Additionally, the AHF power electronics platform is designed to operate at levels that continuously adapt to rapid load variations. With load conditions creating harmonics up to the 50th order, active filters operate in a wide frequency range, adapting their operation to the resultant harmonic spectrum.
AHFs can also correct poor displacement power factors by compensating for the system’s reactive current. The filter performs load balancing of the phases. Presently, these higher sophisticated devices are equipped with insulated gate bipolar transistors and digital signal processing components. Generally, active harmonic filters can be installed at any point in a low voltage AC network (parallel device), and they usually offer more functionality than their passive filter counterparts.
Combining these features with its small physical size and efficient operation, active harmonic filters work well for a variety of applications. Active filters can be provided for 3-wire or 4-wire connections; 3-wire is the most common in North America. The use of external current transformers delivers a signal to the filter, which can be applied to either the line or load side of the power network.
Active harmonics filters can be applied to a single or group of nonlinear loads. Other possible AHF installations can occur when power factor correction in harmonic rich environments cannot be suitably achieved by the use of capacitors; where both power factor and harmonic correction are required; and where emergency power or distributed generation are present in the electrical network.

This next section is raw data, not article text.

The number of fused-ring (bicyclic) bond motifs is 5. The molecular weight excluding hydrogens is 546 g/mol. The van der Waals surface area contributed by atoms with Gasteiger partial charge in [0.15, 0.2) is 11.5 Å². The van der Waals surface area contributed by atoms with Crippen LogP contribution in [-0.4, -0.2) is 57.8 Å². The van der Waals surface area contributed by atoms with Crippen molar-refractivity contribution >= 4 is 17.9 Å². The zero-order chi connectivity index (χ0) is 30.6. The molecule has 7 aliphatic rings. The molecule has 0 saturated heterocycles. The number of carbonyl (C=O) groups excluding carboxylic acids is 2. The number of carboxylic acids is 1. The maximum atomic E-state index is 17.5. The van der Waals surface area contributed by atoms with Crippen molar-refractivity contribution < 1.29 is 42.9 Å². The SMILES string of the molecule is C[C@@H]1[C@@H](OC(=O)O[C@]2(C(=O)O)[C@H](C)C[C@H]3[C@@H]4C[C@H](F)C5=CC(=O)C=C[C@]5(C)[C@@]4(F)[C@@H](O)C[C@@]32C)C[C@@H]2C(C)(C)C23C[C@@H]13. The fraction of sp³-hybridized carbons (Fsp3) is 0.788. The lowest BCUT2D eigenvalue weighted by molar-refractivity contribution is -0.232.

In general, active harmonic filters are available in several ratings. These include individual units for 50, 100, 200, 250 or 300 A. Configurations such as open type, or various NEMA enclosure protection ratings and the ability to parallel multiple active filters for higher current applications are typical. A standard integrated package to 400 A can be provided for either indoor or outdoor use.
Installation voltages are mostly 480 VAC and 600 VAC. Additionally, those that require 600 VAC can utilize a step-down 600/480 VAC transformer with the active harmonic filter, or they can use a purpose built active filter rated for 600/690 VAC, where a transformer is not
necessary. Active filters will include key pad controls and operator display communications such as RS485 and TCP/IP Ethernet, along with software for communications and monitoring through a Windows-based product.
Where machinery, equipment and processes are electronically controlled and need to meet exacting operational standards, sensitive electronic components also need to be protected from the harmonics driven by the facility’s electrical power distribution system. Using active harmonic filters can help achieve the proper operation and reliability while helping to support the financial bottom line.
Editor’s Note: The authors would like to acknowledge the following: IEEE Std. 519 Recommended Practice and Requirements for Harmonic Control in Electrical Power Systems 2014; IEEE Std. IEEE Recommended Practice for Monitoring Electric Power Quality; IEEE Std. 1531 IEEE Guide for Application and Specification of Harmonic Filters; IEEE Power and Energy Society; and the IEEE Transmission and Distribution Committee.
Chuck Gougler is the director of power quality for North America for Schaffner, and Claus Weigand is an application engineering manager for power quality. The Schaffner Group develops and produces efficient and reliable electronic systems.